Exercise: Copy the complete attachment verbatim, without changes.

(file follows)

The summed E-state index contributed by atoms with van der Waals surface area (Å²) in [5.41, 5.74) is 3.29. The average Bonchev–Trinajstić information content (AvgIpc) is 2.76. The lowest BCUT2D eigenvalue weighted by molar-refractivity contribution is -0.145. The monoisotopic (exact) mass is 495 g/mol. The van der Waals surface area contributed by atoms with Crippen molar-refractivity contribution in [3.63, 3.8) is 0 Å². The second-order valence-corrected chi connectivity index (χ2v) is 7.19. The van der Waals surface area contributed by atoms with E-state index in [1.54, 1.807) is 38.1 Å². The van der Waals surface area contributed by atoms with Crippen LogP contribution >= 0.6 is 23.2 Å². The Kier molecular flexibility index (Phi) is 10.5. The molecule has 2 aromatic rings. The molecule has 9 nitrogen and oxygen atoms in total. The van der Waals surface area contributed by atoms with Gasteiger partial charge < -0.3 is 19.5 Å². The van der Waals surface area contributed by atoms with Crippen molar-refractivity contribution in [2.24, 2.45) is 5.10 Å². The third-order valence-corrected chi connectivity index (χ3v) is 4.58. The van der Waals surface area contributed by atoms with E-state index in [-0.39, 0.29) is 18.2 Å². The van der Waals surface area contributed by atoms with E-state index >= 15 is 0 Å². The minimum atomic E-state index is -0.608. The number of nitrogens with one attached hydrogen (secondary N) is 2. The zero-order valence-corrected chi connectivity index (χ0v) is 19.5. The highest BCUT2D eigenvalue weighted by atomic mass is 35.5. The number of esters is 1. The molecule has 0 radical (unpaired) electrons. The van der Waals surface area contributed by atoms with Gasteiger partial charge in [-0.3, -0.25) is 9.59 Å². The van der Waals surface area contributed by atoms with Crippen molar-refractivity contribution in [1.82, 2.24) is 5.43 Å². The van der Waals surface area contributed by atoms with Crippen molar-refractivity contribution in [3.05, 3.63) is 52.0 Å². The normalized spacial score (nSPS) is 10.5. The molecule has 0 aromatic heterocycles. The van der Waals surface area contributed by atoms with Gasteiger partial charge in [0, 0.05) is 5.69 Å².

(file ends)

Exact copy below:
The summed E-state index contributed by atoms with van der Waals surface area (Å²) in [5.41, 5.74) is 3.29. The average Bonchev–Trinajstić information content (AvgIpc) is 2.76. The lowest BCUT2D eigenvalue weighted by molar-refractivity contribution is -0.145. The monoisotopic (exact) mass is 495 g/mol. The van der Waals surface area contributed by atoms with Crippen molar-refractivity contribution in [3.63, 3.8) is 0 Å². The second-order valence-corrected chi connectivity index (χ2v) is 7.19. The van der Waals surface area contributed by atoms with E-state index in [1.54, 1.807) is 38.1 Å². The van der Waals surface area contributed by atoms with Crippen LogP contribution >= 0.6 is 23.2 Å². The Kier molecular flexibility index (Phi) is 10.5. The molecule has 2 aromatic rings. The molecule has 9 nitrogen and oxygen atoms in total. The van der Waals surface area contributed by atoms with Gasteiger partial charge < -0.3 is 19.5 Å². The van der Waals surface area contributed by atoms with Crippen molar-refractivity contribution in [2.24, 2.45) is 5.10 Å². The third-order valence-corrected chi connectivity index (χ3v) is 4.58. The van der Waals surface area contributed by atoms with E-state index in [-0.39, 0.29) is 18.2 Å². The van der Waals surface area contributed by atoms with E-state index >= 15 is 0 Å². The minimum atomic E-state index is -0.608. The number of nitrogens with one attached hydrogen (secondary N) is 2. The zero-order valence-corrected chi connectivity index (χ0v) is 19.5. The highest BCUT2D eigenvalue weighted by atomic mass is 35.5. The number of esters is 1. The molecule has 0 radical (unpaired) electrons. The van der Waals surface area contributed by atoms with Gasteiger partial charge in [-0.3, -0.25) is 9.59 Å². The van der Waals surface area contributed by atoms with Crippen molar-refractivity contribution in [1.82, 2.24) is 5.43 Å². The van der Waals surface area contributed by atoms with Crippen molar-refractivity contribution in [3.05, 3.63) is 52.0 Å². The normalized spacial score (nSPS) is 10.5. The molecule has 0 aromatic heterocycles. The van der Waals surface area contributed by atoms with Gasteiger partial charge in [0, 0.05) is 5.69 Å².